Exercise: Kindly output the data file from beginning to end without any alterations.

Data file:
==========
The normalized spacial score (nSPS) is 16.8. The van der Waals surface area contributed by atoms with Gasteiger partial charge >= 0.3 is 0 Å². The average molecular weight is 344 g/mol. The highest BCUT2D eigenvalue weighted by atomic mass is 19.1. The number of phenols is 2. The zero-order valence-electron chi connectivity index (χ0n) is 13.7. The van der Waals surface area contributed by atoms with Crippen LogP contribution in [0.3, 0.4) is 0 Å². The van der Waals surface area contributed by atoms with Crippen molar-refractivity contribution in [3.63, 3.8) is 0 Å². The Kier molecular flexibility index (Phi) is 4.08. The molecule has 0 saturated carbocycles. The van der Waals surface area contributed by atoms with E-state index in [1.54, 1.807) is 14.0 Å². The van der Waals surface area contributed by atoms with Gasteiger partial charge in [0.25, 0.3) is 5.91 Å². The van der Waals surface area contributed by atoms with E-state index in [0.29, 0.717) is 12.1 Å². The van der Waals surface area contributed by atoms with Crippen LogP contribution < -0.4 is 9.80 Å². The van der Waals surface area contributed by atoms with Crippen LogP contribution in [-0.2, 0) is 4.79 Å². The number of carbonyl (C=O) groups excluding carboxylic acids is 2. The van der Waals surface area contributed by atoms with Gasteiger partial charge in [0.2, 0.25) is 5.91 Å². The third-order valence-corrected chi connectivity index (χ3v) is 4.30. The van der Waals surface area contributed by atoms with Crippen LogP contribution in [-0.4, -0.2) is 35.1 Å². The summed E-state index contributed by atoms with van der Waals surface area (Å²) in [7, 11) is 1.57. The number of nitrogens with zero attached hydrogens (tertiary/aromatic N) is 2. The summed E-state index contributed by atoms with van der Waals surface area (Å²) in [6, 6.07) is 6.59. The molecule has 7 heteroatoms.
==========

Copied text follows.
The normalized spacial score (nSPS) is 16.8. The van der Waals surface area contributed by atoms with Gasteiger partial charge >= 0.3 is 0 Å². The average molecular weight is 344 g/mol. The highest BCUT2D eigenvalue weighted by atomic mass is 19.1. The number of phenols is 2. The zero-order valence-electron chi connectivity index (χ0n) is 13.7. The van der Waals surface area contributed by atoms with Crippen LogP contribution in [0.3, 0.4) is 0 Å². The van der Waals surface area contributed by atoms with Crippen molar-refractivity contribution in [3.63, 3.8) is 0 Å². The Kier molecular flexibility index (Phi) is 4.08. The molecule has 0 saturated carbocycles. The van der Waals surface area contributed by atoms with E-state index in [1.54, 1.807) is 14.0 Å². The van der Waals surface area contributed by atoms with Gasteiger partial charge in [0.25, 0.3) is 5.91 Å². The van der Waals surface area contributed by atoms with E-state index in [0.29, 0.717) is 12.1 Å². The van der Waals surface area contributed by atoms with Crippen LogP contribution < -0.4 is 9.80 Å². The van der Waals surface area contributed by atoms with Crippen LogP contribution in [-0.2, 0) is 4.79 Å². The number of carbonyl (C=O) groups excluding carboxylic acids is 2. The van der Waals surface area contributed by atoms with Gasteiger partial charge in [0.2, 0.25) is 5.91 Å². The third-order valence-corrected chi connectivity index (χ3v) is 4.30. The van der Waals surface area contributed by atoms with Crippen LogP contribution in [-0.4, -0.2) is 35.1 Å². The summed E-state index contributed by atoms with van der Waals surface area (Å²) in [7, 11) is 1.57. The number of nitrogens with zero attached hydrogens (tertiary/aromatic N) is 2. The summed E-state index contributed by atoms with van der Waals surface area (Å²) in [6, 6.07) is 6.59. The molecule has 7 heteroatoms.